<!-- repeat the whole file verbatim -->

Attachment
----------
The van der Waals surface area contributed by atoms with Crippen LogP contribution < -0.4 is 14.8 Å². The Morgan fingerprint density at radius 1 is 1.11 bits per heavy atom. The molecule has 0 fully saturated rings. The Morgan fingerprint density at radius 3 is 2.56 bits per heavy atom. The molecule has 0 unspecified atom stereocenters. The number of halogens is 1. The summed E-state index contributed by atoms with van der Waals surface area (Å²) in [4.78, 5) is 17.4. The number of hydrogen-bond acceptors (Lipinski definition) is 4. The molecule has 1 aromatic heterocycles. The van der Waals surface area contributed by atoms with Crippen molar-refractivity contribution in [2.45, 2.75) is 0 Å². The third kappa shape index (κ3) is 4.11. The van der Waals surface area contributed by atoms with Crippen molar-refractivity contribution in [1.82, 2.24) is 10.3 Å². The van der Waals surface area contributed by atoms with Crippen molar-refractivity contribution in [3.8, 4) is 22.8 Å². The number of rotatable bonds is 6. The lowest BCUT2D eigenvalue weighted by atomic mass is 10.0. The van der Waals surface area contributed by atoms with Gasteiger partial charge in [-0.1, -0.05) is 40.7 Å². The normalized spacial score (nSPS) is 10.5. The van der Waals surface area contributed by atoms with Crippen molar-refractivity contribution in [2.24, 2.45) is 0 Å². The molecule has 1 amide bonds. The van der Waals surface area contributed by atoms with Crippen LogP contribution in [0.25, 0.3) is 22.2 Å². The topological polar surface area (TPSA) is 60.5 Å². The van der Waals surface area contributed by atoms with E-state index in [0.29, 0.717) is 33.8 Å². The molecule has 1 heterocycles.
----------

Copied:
The van der Waals surface area contributed by atoms with Crippen LogP contribution < -0.4 is 14.8 Å². The Morgan fingerprint density at radius 1 is 1.11 bits per heavy atom. The molecule has 0 fully saturated rings. The Morgan fingerprint density at radius 3 is 2.56 bits per heavy atom. The molecule has 0 unspecified atom stereocenters. The number of halogens is 1. The summed E-state index contributed by atoms with van der Waals surface area (Å²) in [4.78, 5) is 17.4. The number of hydrogen-bond acceptors (Lipinski definition) is 4. The molecule has 1 aromatic heterocycles. The van der Waals surface area contributed by atoms with Crippen molar-refractivity contribution in [2.45, 2.75) is 0 Å². The third kappa shape index (κ3) is 4.11. The van der Waals surface area contributed by atoms with Crippen molar-refractivity contribution in [1.82, 2.24) is 10.3 Å². The van der Waals surface area contributed by atoms with Crippen molar-refractivity contribution in [3.8, 4) is 22.8 Å². The number of rotatable bonds is 6. The lowest BCUT2D eigenvalue weighted by atomic mass is 10.0. The van der Waals surface area contributed by atoms with Gasteiger partial charge in [-0.1, -0.05) is 40.7 Å². The normalized spacial score (nSPS) is 10.5. The van der Waals surface area contributed by atoms with Crippen molar-refractivity contribution in [2.24, 2.45) is 0 Å². The molecule has 1 amide bonds. The van der Waals surface area contributed by atoms with Crippen LogP contribution in [0.25, 0.3) is 22.2 Å². The topological polar surface area (TPSA) is 60.5 Å². The van der Waals surface area contributed by atoms with E-state index in [0.29, 0.717) is 33.8 Å². The molecule has 1 heterocycles.